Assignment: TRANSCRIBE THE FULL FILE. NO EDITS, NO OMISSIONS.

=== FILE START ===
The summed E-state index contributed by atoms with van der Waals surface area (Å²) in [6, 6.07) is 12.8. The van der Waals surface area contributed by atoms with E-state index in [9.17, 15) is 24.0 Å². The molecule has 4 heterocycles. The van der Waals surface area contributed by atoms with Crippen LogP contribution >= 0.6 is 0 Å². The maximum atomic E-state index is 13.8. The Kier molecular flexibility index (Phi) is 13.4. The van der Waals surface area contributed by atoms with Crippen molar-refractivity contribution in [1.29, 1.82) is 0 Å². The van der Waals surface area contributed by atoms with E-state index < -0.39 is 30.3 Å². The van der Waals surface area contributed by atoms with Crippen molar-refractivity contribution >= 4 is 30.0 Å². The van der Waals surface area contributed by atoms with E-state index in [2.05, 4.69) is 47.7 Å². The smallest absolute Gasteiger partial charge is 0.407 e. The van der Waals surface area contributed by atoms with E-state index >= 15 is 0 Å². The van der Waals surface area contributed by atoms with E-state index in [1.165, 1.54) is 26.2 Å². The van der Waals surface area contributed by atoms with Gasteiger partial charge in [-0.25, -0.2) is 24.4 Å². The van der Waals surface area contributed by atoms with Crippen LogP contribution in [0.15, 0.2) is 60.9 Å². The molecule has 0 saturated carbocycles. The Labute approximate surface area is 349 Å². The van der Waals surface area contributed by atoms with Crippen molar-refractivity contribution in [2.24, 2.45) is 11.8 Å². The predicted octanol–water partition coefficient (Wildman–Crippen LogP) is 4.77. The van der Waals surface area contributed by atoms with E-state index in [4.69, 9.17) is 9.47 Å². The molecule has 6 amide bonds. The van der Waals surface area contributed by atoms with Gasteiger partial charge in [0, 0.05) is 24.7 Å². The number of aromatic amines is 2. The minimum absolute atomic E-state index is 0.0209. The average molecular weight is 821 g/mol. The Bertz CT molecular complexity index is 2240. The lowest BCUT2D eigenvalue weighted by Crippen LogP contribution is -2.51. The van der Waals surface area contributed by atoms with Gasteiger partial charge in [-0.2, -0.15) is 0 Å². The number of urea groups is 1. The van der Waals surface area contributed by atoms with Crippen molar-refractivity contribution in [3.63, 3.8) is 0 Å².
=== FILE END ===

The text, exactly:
The summed E-state index contributed by atoms with van der Waals surface area (Å²) in [6, 6.07) is 12.8. The van der Waals surface area contributed by atoms with E-state index in [9.17, 15) is 24.0 Å². The molecule has 4 heterocycles. The van der Waals surface area contributed by atoms with Crippen LogP contribution >= 0.6 is 0 Å². The maximum atomic E-state index is 13.8. The Kier molecular flexibility index (Phi) is 13.4. The van der Waals surface area contributed by atoms with Crippen molar-refractivity contribution in [1.29, 1.82) is 0 Å². The van der Waals surface area contributed by atoms with E-state index < -0.39 is 30.3 Å². The van der Waals surface area contributed by atoms with Crippen molar-refractivity contribution >= 4 is 30.0 Å². The van der Waals surface area contributed by atoms with E-state index in [2.05, 4.69) is 47.7 Å². The smallest absolute Gasteiger partial charge is 0.407 e. The van der Waals surface area contributed by atoms with E-state index >= 15 is 0 Å². The van der Waals surface area contributed by atoms with E-state index in [1.165, 1.54) is 26.2 Å². The van der Waals surface area contributed by atoms with Gasteiger partial charge in [-0.25, -0.2) is 24.4 Å². The van der Waals surface area contributed by atoms with Crippen LogP contribution in [0.15, 0.2) is 60.9 Å². The molecule has 0 saturated carbocycles. The Labute approximate surface area is 349 Å². The van der Waals surface area contributed by atoms with Crippen molar-refractivity contribution in [2.24, 2.45) is 11.8 Å². The predicted octanol–water partition coefficient (Wildman–Crippen LogP) is 4.77. The van der Waals surface area contributed by atoms with E-state index in [4.69, 9.17) is 9.47 Å². The molecule has 6 amide bonds. The van der Waals surface area contributed by atoms with Gasteiger partial charge in [0, 0.05) is 24.7 Å². The number of aromatic amines is 2. The minimum absolute atomic E-state index is 0.0209. The average molecular weight is 821 g/mol. The Bertz CT molecular complexity index is 2240. The lowest BCUT2D eigenvalue weighted by Crippen LogP contribution is -2.51. The van der Waals surface area contributed by atoms with Gasteiger partial charge in [-0.2, -0.15) is 0 Å². The number of urea groups is 1. The van der Waals surface area contributed by atoms with Crippen molar-refractivity contribution in [3.63, 3.8) is 0 Å².